At sentencing, the government presented evidence regarding Rentz's intent to crash her vehicle. After hearing argument and testimony, the district court announced it would impose a non-Guidelines sentence. It found that “the facts of this case support beyond a reasonable doubt that the defendant was suicidal the day of the incident and she intended to harm herself in a vehicular collision, giving no regard to the other innocent lives who would forever be impacted by such decision.” It concluded a variance was warranted in light of the 18 U.S.C. § 3553(a) factors, emphasizing the extreme injuries suffered by both victims and the terrible impact the accident had on the victims' children. In evaluating Rentz's conduct, the court acknowledged that “she didn't take a gun out and shoot anybody,” but concluded that “she took a car out, and in wanting to kill herself, then took on to kill someone else and injure someone very, very badly.” The district court stated that it would upwardly depart by six levels, for a Guidelines range of 70-87 months. It imposed a sentence of 84 months' imprisonment. Rentz timely appealed.
The sole issue presented on appeal is whether Rentz's sentence is substantively reasonable.1 “[S]ubstantive reasonableness addresses whether the length of the sentence is reasonable given all the circumstances of the case in light of the factors set forth in 18 U.S.C. § 3553(a).” United States v. Huckins, 529 F.3d 1312, 1317 (10th Cir. 2008) (quotation omitted). We review the substantive reasonableness of “all sentences—whether inside, just outside, or significantly outside the Guidelines range—under a deferential abuse-of-discretion standard.” Gall v. United States, 552 U.S. 38, 41 (2007). For upwardly variant sentences, we “must give due deference to the district court's decision that the § 3553(a) factors, on a whole, justify the extent of the variance.” Id. at 51.2 The fact that we “might reasonably have concluded that a different sentence was appropriate is insufficient to justify reversal of the district court.” Gall, 552 U.S. at 51.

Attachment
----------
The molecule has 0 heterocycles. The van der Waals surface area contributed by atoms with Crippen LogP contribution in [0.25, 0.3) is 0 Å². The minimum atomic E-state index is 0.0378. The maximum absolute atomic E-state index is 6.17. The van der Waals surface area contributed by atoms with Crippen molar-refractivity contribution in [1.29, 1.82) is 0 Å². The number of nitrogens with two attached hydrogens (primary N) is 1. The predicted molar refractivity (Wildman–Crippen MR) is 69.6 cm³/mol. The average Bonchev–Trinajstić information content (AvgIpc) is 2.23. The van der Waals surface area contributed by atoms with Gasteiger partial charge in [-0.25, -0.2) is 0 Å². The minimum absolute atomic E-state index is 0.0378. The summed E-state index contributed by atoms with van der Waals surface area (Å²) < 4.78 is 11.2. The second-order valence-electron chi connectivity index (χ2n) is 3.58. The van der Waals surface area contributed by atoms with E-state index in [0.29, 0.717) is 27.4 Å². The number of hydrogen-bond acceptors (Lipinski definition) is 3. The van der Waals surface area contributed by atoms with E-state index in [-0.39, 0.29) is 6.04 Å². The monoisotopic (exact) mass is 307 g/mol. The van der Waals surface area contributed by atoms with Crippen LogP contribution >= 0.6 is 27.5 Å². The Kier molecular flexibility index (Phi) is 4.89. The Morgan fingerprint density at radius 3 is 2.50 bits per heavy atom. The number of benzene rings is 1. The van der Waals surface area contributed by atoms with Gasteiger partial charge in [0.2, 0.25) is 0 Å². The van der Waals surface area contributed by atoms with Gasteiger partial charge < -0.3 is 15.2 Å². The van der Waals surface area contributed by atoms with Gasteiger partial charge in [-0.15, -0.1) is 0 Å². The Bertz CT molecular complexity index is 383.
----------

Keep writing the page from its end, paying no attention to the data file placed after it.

Rentz asserts that the district court erred by increasing her sentence based on an improper factor, i.e., her mental and emotional health issues. We reject this framing of the district court's decision. Although the district court discussed Rentz's suicidal state, it did so only in the context of finding she acted with extreme recklessness in purposefully crashing her car.
We have previously held that a district court may impose an upward variance on this basis:
Even though the involuntary manslaughter Guideline already contemplates reckless conduct and the usual case of drunk driving resulting in death, we nonetheless hold that a district court may still examine the degree of recklessness in a given case to determine whether this factor exists to such an exceptional level it takes the case outside the heartland of usual involuntary manslaughter cases.